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Your Environment. Your Health.

Harvard School of Public Health

Superfund Research Program

Arsenic and Manganese Mobility: Land Use, Redox Shifts, and Environmental Sensors

Project Leader: Charles F. Harvey (Massachusetts Institute of Technology)
Grant Number: P42ES016454
Funding Period: 2010-2015
View this project in the NIH Research Portfolio Online Reporting Tools (RePORT)

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Project Summary (2010-2014)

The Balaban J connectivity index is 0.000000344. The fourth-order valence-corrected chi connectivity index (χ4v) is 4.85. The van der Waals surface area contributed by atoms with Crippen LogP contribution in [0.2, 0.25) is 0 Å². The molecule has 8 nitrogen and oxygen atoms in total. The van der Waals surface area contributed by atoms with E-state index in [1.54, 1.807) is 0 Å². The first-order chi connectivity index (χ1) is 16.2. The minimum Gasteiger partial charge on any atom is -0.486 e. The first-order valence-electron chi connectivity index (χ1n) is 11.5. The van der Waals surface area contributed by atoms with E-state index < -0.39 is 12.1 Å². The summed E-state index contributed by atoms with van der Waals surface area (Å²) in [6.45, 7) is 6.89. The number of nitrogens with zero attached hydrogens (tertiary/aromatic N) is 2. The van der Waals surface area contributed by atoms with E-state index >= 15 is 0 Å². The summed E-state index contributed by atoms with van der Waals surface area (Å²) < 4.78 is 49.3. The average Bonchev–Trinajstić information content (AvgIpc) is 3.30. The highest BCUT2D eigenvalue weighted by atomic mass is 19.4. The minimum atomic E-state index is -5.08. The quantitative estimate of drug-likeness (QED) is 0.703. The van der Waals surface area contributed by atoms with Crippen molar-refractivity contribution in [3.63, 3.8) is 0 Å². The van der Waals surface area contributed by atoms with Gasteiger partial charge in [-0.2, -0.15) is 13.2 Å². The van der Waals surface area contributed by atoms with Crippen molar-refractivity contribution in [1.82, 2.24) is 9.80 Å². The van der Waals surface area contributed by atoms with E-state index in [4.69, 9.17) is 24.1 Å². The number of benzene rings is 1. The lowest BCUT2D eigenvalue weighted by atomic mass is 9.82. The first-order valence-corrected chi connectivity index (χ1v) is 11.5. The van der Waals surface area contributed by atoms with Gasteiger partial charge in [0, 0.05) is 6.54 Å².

Over the last decade researchers have gained a detailed understanding of the static geochemical characteristics of arsenic- and manganese-contaminated aquifers and have characterized the rapid response of sediment to artificial chemical perturbations in incubation experiments. However, remarkably little is known about the basic aspects of hydrogeology that are vital for understanding the evolution of groundwater chemistry along flow paths that are contaminated by these metals. It is not known how the solute fluxes that drive manganese and arsenic mobility enter the aquifer, what patterns groundwater flow follows, or how solutes mix across different flow paths. Little is known about deeper groundwater flow, and basic issues such as the significance of regional flow and groundwater pumping are still controversial. In this project, networks of sensors and geophysical imaging techniques are combined with three-dimensional groundwater flow and transport models to characterize changing subsurface conditions. Researchers are observing how subsurface conditions may be altered by the installation of community supply wells, the most common approach to providing safe water, and they are developing predictive models for future shifts in groundwater chemistry. Results provide insight into the processes that cause metal mobilization from sediments, and enable better management of contaminated groundwater.

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